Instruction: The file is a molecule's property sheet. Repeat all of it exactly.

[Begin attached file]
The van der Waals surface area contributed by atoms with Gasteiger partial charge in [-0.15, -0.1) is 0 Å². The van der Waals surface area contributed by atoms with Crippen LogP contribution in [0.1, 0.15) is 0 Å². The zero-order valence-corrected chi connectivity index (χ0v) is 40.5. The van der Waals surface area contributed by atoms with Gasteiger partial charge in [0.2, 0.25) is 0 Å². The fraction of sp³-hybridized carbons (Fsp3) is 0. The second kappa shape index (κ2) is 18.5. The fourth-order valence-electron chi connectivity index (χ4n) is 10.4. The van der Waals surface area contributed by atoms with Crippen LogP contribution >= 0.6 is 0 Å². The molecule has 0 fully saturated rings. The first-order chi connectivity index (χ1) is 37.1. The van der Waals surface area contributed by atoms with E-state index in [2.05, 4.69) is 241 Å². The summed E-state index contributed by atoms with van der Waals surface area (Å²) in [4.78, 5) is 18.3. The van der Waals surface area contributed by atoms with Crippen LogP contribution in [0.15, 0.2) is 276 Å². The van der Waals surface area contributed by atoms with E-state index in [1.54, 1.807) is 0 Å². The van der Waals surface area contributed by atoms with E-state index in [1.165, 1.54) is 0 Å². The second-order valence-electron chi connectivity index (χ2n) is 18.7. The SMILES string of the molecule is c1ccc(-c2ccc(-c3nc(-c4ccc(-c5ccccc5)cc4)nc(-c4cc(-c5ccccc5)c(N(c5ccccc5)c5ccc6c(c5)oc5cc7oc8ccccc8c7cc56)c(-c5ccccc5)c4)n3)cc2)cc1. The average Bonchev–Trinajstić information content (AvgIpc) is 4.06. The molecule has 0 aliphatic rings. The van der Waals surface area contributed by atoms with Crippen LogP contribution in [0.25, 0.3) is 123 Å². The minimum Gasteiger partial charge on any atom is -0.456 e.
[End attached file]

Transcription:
The van der Waals surface area contributed by atoms with Gasteiger partial charge in [-0.15, -0.1) is 0 Å². The van der Waals surface area contributed by atoms with Crippen LogP contribution in [0.1, 0.15) is 0 Å². The zero-order valence-corrected chi connectivity index (χ0v) is 40.5. The van der Waals surface area contributed by atoms with Gasteiger partial charge in [0.2, 0.25) is 0 Å². The fraction of sp³-hybridized carbons (Fsp3) is 0. The second kappa shape index (κ2) is 18.5. The fourth-order valence-electron chi connectivity index (χ4n) is 10.4. The van der Waals surface area contributed by atoms with Crippen LogP contribution >= 0.6 is 0 Å². The molecule has 0 fully saturated rings. The first-order chi connectivity index (χ1) is 37.1. The van der Waals surface area contributed by atoms with E-state index in [2.05, 4.69) is 241 Å². The summed E-state index contributed by atoms with van der Waals surface area (Å²) in [4.78, 5) is 18.3. The van der Waals surface area contributed by atoms with Crippen LogP contribution in [0.15, 0.2) is 276 Å². The van der Waals surface area contributed by atoms with E-state index in [1.54, 1.807) is 0 Å². The van der Waals surface area contributed by atoms with E-state index in [1.165, 1.54) is 0 Å². The second-order valence-electron chi connectivity index (χ2n) is 18.7. The SMILES string of the molecule is c1ccc(-c2ccc(-c3nc(-c4ccc(-c5ccccc5)cc4)nc(-c4cc(-c5ccccc5)c(N(c5ccccc5)c5ccc6c(c5)oc5cc7oc8ccccc8c7cc56)c(-c5ccccc5)c4)n3)cc2)cc1. The average Bonchev–Trinajstić information content (AvgIpc) is 4.06. The molecule has 0 aliphatic rings. The van der Waals surface area contributed by atoms with Crippen LogP contribution in [0.25, 0.3) is 123 Å². The minimum Gasteiger partial charge on any atom is -0.456 e.